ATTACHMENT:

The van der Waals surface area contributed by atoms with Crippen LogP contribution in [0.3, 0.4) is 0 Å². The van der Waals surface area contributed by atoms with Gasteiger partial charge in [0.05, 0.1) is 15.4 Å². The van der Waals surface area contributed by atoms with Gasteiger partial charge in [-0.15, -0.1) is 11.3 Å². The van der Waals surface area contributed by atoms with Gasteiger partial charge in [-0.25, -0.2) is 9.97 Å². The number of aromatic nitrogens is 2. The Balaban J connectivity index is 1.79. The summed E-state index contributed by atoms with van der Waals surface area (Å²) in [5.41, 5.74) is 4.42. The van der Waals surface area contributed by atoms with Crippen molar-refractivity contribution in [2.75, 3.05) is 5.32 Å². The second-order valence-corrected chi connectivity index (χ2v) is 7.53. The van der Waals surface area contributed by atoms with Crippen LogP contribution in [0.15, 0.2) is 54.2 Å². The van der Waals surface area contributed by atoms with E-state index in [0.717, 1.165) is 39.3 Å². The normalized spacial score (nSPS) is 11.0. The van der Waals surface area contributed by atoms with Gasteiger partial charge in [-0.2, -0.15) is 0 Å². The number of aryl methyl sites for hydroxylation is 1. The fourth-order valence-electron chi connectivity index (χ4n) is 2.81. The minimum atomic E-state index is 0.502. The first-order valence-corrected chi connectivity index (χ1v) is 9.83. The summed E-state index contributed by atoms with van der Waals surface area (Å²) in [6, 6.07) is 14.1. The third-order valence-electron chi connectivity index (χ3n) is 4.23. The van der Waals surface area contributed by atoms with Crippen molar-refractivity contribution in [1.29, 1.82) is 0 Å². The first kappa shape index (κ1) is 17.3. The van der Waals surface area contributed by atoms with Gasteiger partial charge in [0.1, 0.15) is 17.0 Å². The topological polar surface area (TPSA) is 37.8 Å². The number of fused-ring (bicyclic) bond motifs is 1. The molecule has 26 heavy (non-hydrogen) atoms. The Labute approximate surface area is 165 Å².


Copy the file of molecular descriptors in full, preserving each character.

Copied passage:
The van der Waals surface area contributed by atoms with Crippen LogP contribution in [0.3, 0.4) is 0 Å². The van der Waals surface area contributed by atoms with Gasteiger partial charge in [0.05, 0.1) is 15.4 Å². The van der Waals surface area contributed by atoms with Gasteiger partial charge in [-0.15, -0.1) is 11.3 Å². The van der Waals surface area contributed by atoms with Gasteiger partial charge in [-0.25, -0.2) is 9.97 Å². The number of aromatic nitrogens is 2. The Balaban J connectivity index is 1.79. The summed E-state index contributed by atoms with van der Waals surface area (Å²) in [5.41, 5.74) is 4.42. The van der Waals surface area contributed by atoms with Crippen molar-refractivity contribution in [2.75, 3.05) is 5.32 Å². The second-order valence-corrected chi connectivity index (χ2v) is 7.53. The van der Waals surface area contributed by atoms with Crippen LogP contribution in [0.15, 0.2) is 54.2 Å². The van der Waals surface area contributed by atoms with E-state index in [0.717, 1.165) is 39.3 Å². The normalized spacial score (nSPS) is 11.0. The van der Waals surface area contributed by atoms with Gasteiger partial charge in [-0.2, -0.15) is 0 Å². The number of aryl methyl sites for hydroxylation is 1. The fourth-order valence-electron chi connectivity index (χ4n) is 2.81. The minimum atomic E-state index is 0.502. The first-order valence-corrected chi connectivity index (χ1v) is 9.83. The summed E-state index contributed by atoms with van der Waals surface area (Å²) in [6, 6.07) is 14.1. The third-order valence-electron chi connectivity index (χ3n) is 4.23. The van der Waals surface area contributed by atoms with Crippen molar-refractivity contribution in [1.29, 1.82) is 0 Å². The first kappa shape index (κ1) is 17.3. The van der Waals surface area contributed by atoms with Gasteiger partial charge in [0.1, 0.15) is 17.0 Å². The topological polar surface area (TPSA) is 37.8 Å². The number of fused-ring (bicyclic) bond motifs is 1. The molecule has 26 heavy (non-hydrogen) atoms. The Labute approximate surface area is 165 Å².